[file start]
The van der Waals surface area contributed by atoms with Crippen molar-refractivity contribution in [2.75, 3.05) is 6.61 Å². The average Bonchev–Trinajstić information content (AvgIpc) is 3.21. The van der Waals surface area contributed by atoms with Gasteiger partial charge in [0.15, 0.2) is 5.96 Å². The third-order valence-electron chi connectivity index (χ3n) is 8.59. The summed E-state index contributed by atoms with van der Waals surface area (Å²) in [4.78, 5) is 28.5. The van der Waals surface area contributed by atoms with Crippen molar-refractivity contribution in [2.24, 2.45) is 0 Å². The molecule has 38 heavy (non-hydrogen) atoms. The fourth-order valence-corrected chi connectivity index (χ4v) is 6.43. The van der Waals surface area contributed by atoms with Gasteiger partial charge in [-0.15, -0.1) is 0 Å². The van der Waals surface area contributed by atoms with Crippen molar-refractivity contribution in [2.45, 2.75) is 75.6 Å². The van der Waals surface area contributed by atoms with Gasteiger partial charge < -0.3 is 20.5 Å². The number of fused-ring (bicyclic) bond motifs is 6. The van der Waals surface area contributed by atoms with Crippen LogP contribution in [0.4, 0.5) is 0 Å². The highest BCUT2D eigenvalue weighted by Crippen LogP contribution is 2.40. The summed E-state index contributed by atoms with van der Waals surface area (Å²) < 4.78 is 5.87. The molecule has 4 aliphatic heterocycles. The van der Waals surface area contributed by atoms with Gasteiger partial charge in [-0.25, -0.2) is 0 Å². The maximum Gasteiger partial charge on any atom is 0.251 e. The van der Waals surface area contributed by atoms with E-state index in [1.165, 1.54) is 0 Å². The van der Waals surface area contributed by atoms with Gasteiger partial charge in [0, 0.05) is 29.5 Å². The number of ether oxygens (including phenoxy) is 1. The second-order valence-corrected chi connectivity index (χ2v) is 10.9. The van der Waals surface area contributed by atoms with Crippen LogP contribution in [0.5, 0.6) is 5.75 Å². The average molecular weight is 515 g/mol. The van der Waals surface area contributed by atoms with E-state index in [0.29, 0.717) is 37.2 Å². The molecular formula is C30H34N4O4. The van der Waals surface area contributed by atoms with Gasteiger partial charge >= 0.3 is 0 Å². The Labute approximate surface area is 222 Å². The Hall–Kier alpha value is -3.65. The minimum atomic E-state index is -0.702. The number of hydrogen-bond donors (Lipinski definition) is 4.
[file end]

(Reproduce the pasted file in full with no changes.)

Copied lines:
The van der Waals surface area contributed by atoms with Crippen molar-refractivity contribution in [2.75, 3.05) is 6.61 Å². The average Bonchev–Trinajstić information content (AvgIpc) is 3.21. The van der Waals surface area contributed by atoms with Gasteiger partial charge in [0.15, 0.2) is 5.96 Å². The third-order valence-electron chi connectivity index (χ3n) is 8.59. The summed E-state index contributed by atoms with van der Waals surface area (Å²) in [4.78, 5) is 28.5. The van der Waals surface area contributed by atoms with Crippen molar-refractivity contribution in [2.24, 2.45) is 0 Å². The molecule has 38 heavy (non-hydrogen) atoms. The fourth-order valence-corrected chi connectivity index (χ4v) is 6.43. The van der Waals surface area contributed by atoms with Gasteiger partial charge in [-0.15, -0.1) is 0 Å². The van der Waals surface area contributed by atoms with Crippen molar-refractivity contribution in [2.45, 2.75) is 75.6 Å². The van der Waals surface area contributed by atoms with Gasteiger partial charge < -0.3 is 20.5 Å². The number of fused-ring (bicyclic) bond motifs is 6. The van der Waals surface area contributed by atoms with Crippen LogP contribution in [0.4, 0.5) is 0 Å². The highest BCUT2D eigenvalue weighted by Crippen LogP contribution is 2.40. The summed E-state index contributed by atoms with van der Waals surface area (Å²) < 4.78 is 5.87. The molecule has 4 aliphatic heterocycles. The van der Waals surface area contributed by atoms with Gasteiger partial charge in [-0.25, -0.2) is 0 Å². The maximum Gasteiger partial charge on any atom is 0.251 e. The van der Waals surface area contributed by atoms with E-state index in [1.165, 1.54) is 0 Å². The van der Waals surface area contributed by atoms with Gasteiger partial charge in [0, 0.05) is 29.5 Å². The number of ether oxygens (including phenoxy) is 1. The second-order valence-corrected chi connectivity index (χ2v) is 10.9. The van der Waals surface area contributed by atoms with Crippen LogP contribution in [0.5, 0.6) is 5.75 Å². The average molecular weight is 515 g/mol. The van der Waals surface area contributed by atoms with E-state index in [0.29, 0.717) is 37.2 Å². The molecular formula is C30H34N4O4. The van der Waals surface area contributed by atoms with Gasteiger partial charge >= 0.3 is 0 Å². The Labute approximate surface area is 222 Å². The Hall–Kier alpha value is -3.65. The minimum atomic E-state index is -0.702. The number of hydrogen-bond donors (Lipinski definition) is 4.